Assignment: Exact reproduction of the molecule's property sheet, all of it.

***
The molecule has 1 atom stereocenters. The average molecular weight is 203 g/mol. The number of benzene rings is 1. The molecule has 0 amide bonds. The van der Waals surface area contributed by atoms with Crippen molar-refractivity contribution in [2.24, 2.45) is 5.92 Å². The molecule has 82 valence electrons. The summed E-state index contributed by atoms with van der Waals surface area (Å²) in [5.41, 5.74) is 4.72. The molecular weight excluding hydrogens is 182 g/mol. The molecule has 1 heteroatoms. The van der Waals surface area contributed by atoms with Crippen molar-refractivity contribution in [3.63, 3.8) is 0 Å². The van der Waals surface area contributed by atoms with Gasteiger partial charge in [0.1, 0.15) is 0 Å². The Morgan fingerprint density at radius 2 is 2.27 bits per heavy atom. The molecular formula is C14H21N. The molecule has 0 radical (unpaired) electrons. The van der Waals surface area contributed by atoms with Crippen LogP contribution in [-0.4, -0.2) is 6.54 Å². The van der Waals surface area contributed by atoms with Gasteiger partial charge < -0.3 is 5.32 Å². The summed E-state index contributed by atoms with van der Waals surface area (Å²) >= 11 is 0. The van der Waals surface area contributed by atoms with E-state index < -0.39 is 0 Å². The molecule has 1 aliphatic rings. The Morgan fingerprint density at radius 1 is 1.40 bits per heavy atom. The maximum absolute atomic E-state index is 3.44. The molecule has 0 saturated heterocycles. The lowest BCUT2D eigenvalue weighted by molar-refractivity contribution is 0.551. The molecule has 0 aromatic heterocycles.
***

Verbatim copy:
The molecule has 1 atom stereocenters. The average molecular weight is 203 g/mol. The number of benzene rings is 1. The molecule has 0 amide bonds. The van der Waals surface area contributed by atoms with Crippen molar-refractivity contribution in [2.24, 2.45) is 5.92 Å². The molecule has 82 valence electrons. The summed E-state index contributed by atoms with van der Waals surface area (Å²) in [5.41, 5.74) is 4.72. The molecular weight excluding hydrogens is 182 g/mol. The molecule has 1 heteroatoms. The van der Waals surface area contributed by atoms with Crippen molar-refractivity contribution in [3.63, 3.8) is 0 Å². The van der Waals surface area contributed by atoms with Gasteiger partial charge in [0.1, 0.15) is 0 Å². The Morgan fingerprint density at radius 2 is 2.27 bits per heavy atom. The molecular formula is C14H21N. The molecule has 0 radical (unpaired) electrons. The van der Waals surface area contributed by atoms with Crippen LogP contribution in [-0.4, -0.2) is 6.54 Å². The van der Waals surface area contributed by atoms with Gasteiger partial charge < -0.3 is 5.32 Å². The summed E-state index contributed by atoms with van der Waals surface area (Å²) >= 11 is 0. The van der Waals surface area contributed by atoms with E-state index < -0.39 is 0 Å². The molecule has 1 aliphatic rings. The Morgan fingerprint density at radius 1 is 1.40 bits per heavy atom. The maximum absolute atomic E-state index is 3.44. The molecule has 0 saturated heterocycles. The lowest BCUT2D eigenvalue weighted by molar-refractivity contribution is 0.551. The molecule has 0 aromatic heterocycles.